Saturday, June 27, 2020

Employment Tribunals and Covid-19

Having ongoing employment issues being dealt with by the Employment Tribunal system before the Covid-19 pandemic and still continuing after the UK  lock-down came into being  in March 2020, is proving interesting.

In January 2020 at an ordinary hearing at the South London Employment Tribunal orders were made by an Employment Judge which included details of how the claims were to proceed.

However, even before the lock-down, employment tribunals might take weeks to issue printed versions of their orders. In my case when  the printed ET orders arrived they included several errors. for example incorrectly referring to the issues as including disability  (rather than age) discrimination  which error  and others, continued after representations were made to the  learned ET  judge about the same.

The next step was that the parties were given time to exchange  witness statements on the issues of employment and age discrimination, which  exchange after the respondents were given extra time, occurred on 11th June. Unfortunately, the respondents' lawyers did not give any indication in advance that their statement would be limited to the employment issues (unfair dismissal etc) without referring at all to age so their  single witness statement contained no such evidence whereas mine included many evidential details. Previously the respondents had signified that they would provide three witness statements but appeared to abandon  this  without advance notification or explanation  at the eleventh hour

A Zoom type hearing had been offered by an Employment Judge for the hearing that had been fixed for last Thursday but the  respondents  opposed this so the hearing was instead converted to a case management conference over the telephone.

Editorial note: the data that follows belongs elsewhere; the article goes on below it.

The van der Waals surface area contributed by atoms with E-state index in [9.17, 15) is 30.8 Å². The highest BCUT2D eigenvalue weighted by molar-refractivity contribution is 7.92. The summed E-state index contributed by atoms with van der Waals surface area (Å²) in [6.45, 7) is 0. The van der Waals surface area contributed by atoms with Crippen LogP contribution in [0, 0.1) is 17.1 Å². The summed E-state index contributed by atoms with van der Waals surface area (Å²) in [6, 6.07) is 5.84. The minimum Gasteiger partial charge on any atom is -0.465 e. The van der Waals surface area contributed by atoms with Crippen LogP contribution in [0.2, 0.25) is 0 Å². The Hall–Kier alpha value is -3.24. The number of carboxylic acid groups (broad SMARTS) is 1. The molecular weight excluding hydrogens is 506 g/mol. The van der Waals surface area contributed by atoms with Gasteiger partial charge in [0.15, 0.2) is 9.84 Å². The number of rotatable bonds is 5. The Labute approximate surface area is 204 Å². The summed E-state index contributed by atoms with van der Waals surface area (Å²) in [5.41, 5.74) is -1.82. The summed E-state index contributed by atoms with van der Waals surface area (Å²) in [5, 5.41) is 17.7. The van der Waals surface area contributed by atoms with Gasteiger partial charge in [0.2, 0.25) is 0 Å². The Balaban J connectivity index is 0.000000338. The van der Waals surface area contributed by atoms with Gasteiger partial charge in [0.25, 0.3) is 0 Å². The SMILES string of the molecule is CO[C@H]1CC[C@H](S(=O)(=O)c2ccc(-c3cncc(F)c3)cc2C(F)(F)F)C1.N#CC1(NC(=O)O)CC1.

The learned judge at the case management conference, listened to my complaint about the failure of the respondents to cover the relevant issues in their witness statement, and after some  heated representations, ordered them to do so within 7 days. She then fixed a new hearing date for 18th December 2020 ironically specifying the very Zoom type hearing  previously opposed by the respondents, if full attended hearings at employment tribunals were still not occurring by then.

Though the outcome so far is relatively satisfactory, there is a need in my view to change and update procedures at such tribunals, especially as it appears that the backlog of cases caused at least partially by the pandemic, is huge and will take perhaps a year or more to clear.

The first change should be to require claimants to pay fees for commencing ET cases in much the same way as fees are paid for civil court cases  generally.  Of course these should be means tested where apt. Successful claimants would be rebated their fees by the respondents, in addition to payment of the compensation ordered. Unsuccessful claimants would not be rebated their fees. On the last occasion this change was made, the number of ET cases dropped by over 80% making the system more manageable. The fees aspect was at the time, opposed by the unions whose arguments were successful in the Supreme Court. Now that the government has a sizeable majority there should be rather less difficulty in securing this much needed change though legislation.

The second change should be far more involvement of the union/employer representatives with  ET hearings. Restricting so many hearings to Employment Judges alone,  risks parties who are represented by counsel, receiving or being perceived to receive, more sympathy from Employment Judges most of whom (admittedly not all) are themselves also  counsel.

The third change should be to restructure the system to make it far more possible for individuals to conduct their cases personally, as was the original intention when Ted Heath's old National Industrial Relations Court was replaced by the the system of what were then call Industrial Tribunals. The argument against this is that employment law has become so much more complicated as a consequence of European Court decisions. Now that the UK has left the EU this could become less of a difficulty.

When/if the position alters, I  expect to post more.

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Employment Tribunals and Covid-19

Having ongoing employment issues being dealt with by the Employment Tribunal system before the Covid-19 pandemic and still continuing after ...